The additional holistic advice the osteo gave is to fast for 3 days. This would give my body a chance to cleanse, break down from the inside out, and allow all the internal parts to function properly.

Maybe there is something to this. I would have liked to try fasting this past week, but plenty of friends are in town, and they all want to eat.

What is interesting to me is that the pain is located in my hip.

Our hips hold unconscious tension, old emotions, and deep vulnerabilities. This can stem from one significant trauma, or be a stack of lots of little stressful events, creating a situation where feelings like sadness, grief, fear, and worry are stored and never released.

Perhaps my ongoing hip pain is psychogenic, and I have trapped stressors and emotions causing the pain. Maybe I haven’t sat in my emotions long enough to process them thoroughly and cry them out.

Sometimes I will cry in yoga. While my yogi neighbor might feel slightly awkward stretching out in a half-pigeon pose on the mat next to me (sorry, yogi neighbor), crying during yoga is a beautiful thing. It’s safe. It’s genuine. It’s respected. It’s peaceful.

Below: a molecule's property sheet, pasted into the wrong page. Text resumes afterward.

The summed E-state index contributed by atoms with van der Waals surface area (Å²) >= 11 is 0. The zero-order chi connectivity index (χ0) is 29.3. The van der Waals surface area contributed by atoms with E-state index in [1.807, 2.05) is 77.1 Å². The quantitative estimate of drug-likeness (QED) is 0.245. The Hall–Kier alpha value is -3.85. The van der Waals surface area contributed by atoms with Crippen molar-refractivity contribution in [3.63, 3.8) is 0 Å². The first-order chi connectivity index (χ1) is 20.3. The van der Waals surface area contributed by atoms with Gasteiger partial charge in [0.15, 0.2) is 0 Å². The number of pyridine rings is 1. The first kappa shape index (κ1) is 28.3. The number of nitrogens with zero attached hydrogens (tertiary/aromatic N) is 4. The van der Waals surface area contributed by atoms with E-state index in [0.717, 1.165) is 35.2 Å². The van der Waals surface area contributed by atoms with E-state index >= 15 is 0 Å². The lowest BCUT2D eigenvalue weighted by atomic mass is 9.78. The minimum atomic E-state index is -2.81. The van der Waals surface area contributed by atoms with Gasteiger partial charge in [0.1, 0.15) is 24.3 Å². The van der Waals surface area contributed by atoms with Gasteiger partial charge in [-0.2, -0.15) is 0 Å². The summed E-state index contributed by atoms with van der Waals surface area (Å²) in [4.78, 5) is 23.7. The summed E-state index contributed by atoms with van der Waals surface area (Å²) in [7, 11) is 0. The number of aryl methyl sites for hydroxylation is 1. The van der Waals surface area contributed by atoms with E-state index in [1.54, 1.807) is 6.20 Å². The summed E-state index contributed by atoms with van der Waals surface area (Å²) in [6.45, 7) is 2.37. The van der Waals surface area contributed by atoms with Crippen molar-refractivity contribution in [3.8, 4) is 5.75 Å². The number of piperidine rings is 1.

However, the crying and stretching aren’t enough to heal my hip.

I wonder about this last one, the hip pain caused by internal mental or emotional stressors. What if business stress, relationship tensions, and money worries over the years all compounded into creating this acute hip pain?

What if, in my hustle and drive to grow, learn, and succeed, my emotions were pressure-cooked down into the very fiber of my being? In the marrow in my bones? Particularly, my hip bones?

Sometimes we can push ourselves so hard, that we get to a point where our bodies have no choice but to scream, ENOUGH.

Given all of this medical and holistic advice, I am still unsure of the source of this horrible pain, causing me to squeeze my hip and grimace every time I rise from a chair.

It could be physical posture. Mental stress. Emotional disarray. PTSD from something in the past.

Perhaps it’s a little bit of everything.

Perhaps my poor posture and ex-pat entrepreneurial lifestyle finally created a stress-induced opening in my body to release the pressure.